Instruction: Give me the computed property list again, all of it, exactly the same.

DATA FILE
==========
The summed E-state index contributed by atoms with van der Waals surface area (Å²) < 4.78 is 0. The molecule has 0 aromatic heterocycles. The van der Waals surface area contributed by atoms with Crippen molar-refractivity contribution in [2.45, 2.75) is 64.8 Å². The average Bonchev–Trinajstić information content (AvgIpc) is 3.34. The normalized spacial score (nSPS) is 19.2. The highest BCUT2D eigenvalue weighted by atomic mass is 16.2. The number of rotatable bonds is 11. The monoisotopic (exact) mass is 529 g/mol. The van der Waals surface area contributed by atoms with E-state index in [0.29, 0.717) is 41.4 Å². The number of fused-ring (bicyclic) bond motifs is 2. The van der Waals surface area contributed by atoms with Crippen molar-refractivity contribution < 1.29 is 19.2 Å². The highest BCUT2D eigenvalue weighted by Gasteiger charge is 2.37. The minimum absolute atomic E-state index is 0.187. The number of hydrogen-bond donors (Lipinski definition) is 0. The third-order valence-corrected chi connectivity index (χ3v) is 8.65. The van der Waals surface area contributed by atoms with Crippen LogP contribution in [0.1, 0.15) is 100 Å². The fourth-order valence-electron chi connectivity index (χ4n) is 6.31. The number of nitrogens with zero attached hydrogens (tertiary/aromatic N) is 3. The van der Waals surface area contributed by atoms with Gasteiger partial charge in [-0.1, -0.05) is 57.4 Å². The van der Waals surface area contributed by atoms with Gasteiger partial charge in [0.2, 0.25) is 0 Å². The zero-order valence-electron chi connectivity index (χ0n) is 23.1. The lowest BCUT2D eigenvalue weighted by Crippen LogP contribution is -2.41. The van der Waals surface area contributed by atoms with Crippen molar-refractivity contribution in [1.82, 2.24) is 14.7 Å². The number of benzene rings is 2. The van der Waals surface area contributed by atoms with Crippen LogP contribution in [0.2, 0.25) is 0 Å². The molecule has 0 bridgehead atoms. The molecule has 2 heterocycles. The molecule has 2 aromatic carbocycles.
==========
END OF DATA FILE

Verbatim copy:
The summed E-state index contributed by atoms with van der Waals surface area (Å²) < 4.78 is 0. The molecule has 0 aromatic heterocycles. The van der Waals surface area contributed by atoms with Crippen molar-refractivity contribution in [2.45, 2.75) is 64.8 Å². The average Bonchev–Trinajstić information content (AvgIpc) is 3.34. The normalized spacial score (nSPS) is 19.2. The highest BCUT2D eigenvalue weighted by atomic mass is 16.2. The number of rotatable bonds is 11. The monoisotopic (exact) mass is 529 g/mol. The van der Waals surface area contributed by atoms with E-state index in [0.29, 0.717) is 41.4 Å². The number of fused-ring (bicyclic) bond motifs is 2. The van der Waals surface area contributed by atoms with Crippen molar-refractivity contribution < 1.29 is 19.2 Å². The highest BCUT2D eigenvalue weighted by Gasteiger charge is 2.37. The minimum absolute atomic E-state index is 0.187. The number of hydrogen-bond donors (Lipinski definition) is 0. The third-order valence-corrected chi connectivity index (χ3v) is 8.65. The van der Waals surface area contributed by atoms with Crippen LogP contribution in [0.1, 0.15) is 100 Å². The fourth-order valence-electron chi connectivity index (χ4n) is 6.31. The number of nitrogens with zero attached hydrogens (tertiary/aromatic N) is 3. The van der Waals surface area contributed by atoms with Gasteiger partial charge in [-0.1, -0.05) is 57.4 Å². The van der Waals surface area contributed by atoms with Gasteiger partial charge in [0.2, 0.25) is 0 Å². The zero-order valence-electron chi connectivity index (χ0n) is 23.1. The lowest BCUT2D eigenvalue weighted by Crippen LogP contribution is -2.41. The van der Waals surface area contributed by atoms with Crippen molar-refractivity contribution in [1.82, 2.24) is 14.7 Å². The number of benzene rings is 2. The van der Waals surface area contributed by atoms with Crippen LogP contribution in [0.2, 0.25) is 0 Å². The molecule has 0 bridgehead atoms. The molecule has 2 heterocycles. The molecule has 2 aromatic carbocycles.